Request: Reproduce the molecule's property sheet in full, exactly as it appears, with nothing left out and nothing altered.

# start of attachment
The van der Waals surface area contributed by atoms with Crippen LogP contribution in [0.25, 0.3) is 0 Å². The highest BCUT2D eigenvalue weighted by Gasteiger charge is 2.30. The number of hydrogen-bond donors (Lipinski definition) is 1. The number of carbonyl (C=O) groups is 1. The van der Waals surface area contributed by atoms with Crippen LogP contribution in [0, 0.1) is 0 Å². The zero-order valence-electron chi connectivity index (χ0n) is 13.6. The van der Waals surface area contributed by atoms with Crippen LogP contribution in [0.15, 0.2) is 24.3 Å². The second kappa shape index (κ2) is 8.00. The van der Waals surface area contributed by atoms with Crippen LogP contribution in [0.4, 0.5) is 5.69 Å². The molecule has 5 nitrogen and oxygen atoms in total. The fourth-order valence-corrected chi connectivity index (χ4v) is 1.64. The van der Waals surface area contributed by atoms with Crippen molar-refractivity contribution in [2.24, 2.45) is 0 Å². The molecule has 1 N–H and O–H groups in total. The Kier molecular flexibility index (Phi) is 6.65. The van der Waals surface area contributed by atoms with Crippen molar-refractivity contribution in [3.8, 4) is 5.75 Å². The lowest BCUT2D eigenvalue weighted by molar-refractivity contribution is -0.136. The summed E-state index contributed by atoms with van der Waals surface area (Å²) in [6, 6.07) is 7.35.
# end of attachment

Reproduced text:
The van der Waals surface area contributed by atoms with Crippen LogP contribution in [0.25, 0.3) is 0 Å². The highest BCUT2D eigenvalue weighted by Gasteiger charge is 2.30. The number of hydrogen-bond donors (Lipinski definition) is 1. The number of carbonyl (C=O) groups is 1. The van der Waals surface area contributed by atoms with Crippen LogP contribution in [0, 0.1) is 0 Å². The zero-order valence-electron chi connectivity index (χ0n) is 13.6. The van der Waals surface area contributed by atoms with Crippen LogP contribution in [0.15, 0.2) is 24.3 Å². The second kappa shape index (κ2) is 8.00. The van der Waals surface area contributed by atoms with Crippen LogP contribution in [0.4, 0.5) is 5.69 Å². The molecule has 5 nitrogen and oxygen atoms in total. The fourth-order valence-corrected chi connectivity index (χ4v) is 1.64. The van der Waals surface area contributed by atoms with Crippen molar-refractivity contribution in [2.24, 2.45) is 0 Å². The molecule has 1 N–H and O–H groups in total. The Kier molecular flexibility index (Phi) is 6.65. The van der Waals surface area contributed by atoms with Crippen molar-refractivity contribution in [3.8, 4) is 5.75 Å². The lowest BCUT2D eigenvalue weighted by molar-refractivity contribution is -0.136. The summed E-state index contributed by atoms with van der Waals surface area (Å²) in [6, 6.07) is 7.35.